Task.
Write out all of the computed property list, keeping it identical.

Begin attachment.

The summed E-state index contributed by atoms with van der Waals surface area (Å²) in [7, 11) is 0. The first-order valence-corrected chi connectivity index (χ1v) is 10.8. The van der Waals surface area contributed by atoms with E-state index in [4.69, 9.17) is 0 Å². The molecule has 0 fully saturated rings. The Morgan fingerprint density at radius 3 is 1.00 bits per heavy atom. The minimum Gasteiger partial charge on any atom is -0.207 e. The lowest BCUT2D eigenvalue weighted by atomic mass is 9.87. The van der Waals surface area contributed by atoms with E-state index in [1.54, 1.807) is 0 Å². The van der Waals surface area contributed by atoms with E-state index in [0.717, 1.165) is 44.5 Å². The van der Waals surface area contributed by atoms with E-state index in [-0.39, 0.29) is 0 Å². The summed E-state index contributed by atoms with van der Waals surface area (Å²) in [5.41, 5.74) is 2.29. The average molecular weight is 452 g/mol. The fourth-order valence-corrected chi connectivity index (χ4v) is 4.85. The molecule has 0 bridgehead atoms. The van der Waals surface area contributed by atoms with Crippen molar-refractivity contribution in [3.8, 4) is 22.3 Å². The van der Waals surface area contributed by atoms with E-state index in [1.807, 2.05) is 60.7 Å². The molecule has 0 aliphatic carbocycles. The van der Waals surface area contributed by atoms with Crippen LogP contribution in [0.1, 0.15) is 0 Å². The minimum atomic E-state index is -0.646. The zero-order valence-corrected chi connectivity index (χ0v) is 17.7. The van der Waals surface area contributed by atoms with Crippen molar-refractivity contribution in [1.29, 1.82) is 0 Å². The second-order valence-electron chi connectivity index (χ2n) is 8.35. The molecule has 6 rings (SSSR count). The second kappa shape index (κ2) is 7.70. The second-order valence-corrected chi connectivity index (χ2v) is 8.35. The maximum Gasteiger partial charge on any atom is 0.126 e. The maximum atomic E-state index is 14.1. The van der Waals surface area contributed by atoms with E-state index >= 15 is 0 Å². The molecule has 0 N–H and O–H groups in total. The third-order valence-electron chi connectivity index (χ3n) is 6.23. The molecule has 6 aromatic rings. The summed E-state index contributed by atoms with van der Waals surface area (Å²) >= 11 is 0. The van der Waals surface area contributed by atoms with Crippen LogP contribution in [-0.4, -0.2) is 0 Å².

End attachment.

The summed E-state index contributed by atoms with van der Waals surface area (Å²) in [7, 11) is 0. The first-order valence-corrected chi connectivity index (χ1v) is 10.8. The van der Waals surface area contributed by atoms with E-state index in [4.69, 9.17) is 0 Å². The molecule has 0 fully saturated rings. The Morgan fingerprint density at radius 3 is 1.00 bits per heavy atom. The minimum Gasteiger partial charge on any atom is -0.207 e. The lowest BCUT2D eigenvalue weighted by atomic mass is 9.87. The van der Waals surface area contributed by atoms with E-state index in [1.54, 1.807) is 0 Å². The van der Waals surface area contributed by atoms with E-state index in [0.717, 1.165) is 44.5 Å². The van der Waals surface area contributed by atoms with E-state index in [-0.39, 0.29) is 0 Å². The summed E-state index contributed by atoms with van der Waals surface area (Å²) in [5.41, 5.74) is 2.29. The average molecular weight is 452 g/mol. The fourth-order valence-corrected chi connectivity index (χ4v) is 4.85. The molecule has 0 bridgehead atoms. The van der Waals surface area contributed by atoms with Crippen molar-refractivity contribution in [3.8, 4) is 22.3 Å². The van der Waals surface area contributed by atoms with E-state index in [1.807, 2.05) is 60.7 Å². The molecule has 0 aliphatic carbocycles. The van der Waals surface area contributed by atoms with Crippen LogP contribution in [0.1, 0.15) is 0 Å². The minimum atomic E-state index is -0.646. The zero-order valence-corrected chi connectivity index (χ0v) is 17.7. The van der Waals surface area contributed by atoms with Crippen molar-refractivity contribution in [1.29, 1.82) is 0 Å². The second-order valence-electron chi connectivity index (χ2n) is 8.35. The molecule has 6 rings (SSSR count). The second kappa shape index (κ2) is 7.70. The second-order valence-corrected chi connectivity index (χ2v) is 8.35. The maximum Gasteiger partial charge on any atom is 0.126 e. The maximum atomic E-state index is 14.1. The van der Waals surface area contributed by atoms with E-state index >= 15 is 0 Å². The molecule has 0 N–H and O–H groups in total. The third-order valence-electron chi connectivity index (χ3n) is 6.23. The molecule has 6 aromatic rings. The summed E-state index contributed by atoms with van der Waals surface area (Å²) >= 11 is 0. The van der Waals surface area contributed by atoms with Crippen LogP contribution in [-0.4, -0.2) is 0 Å².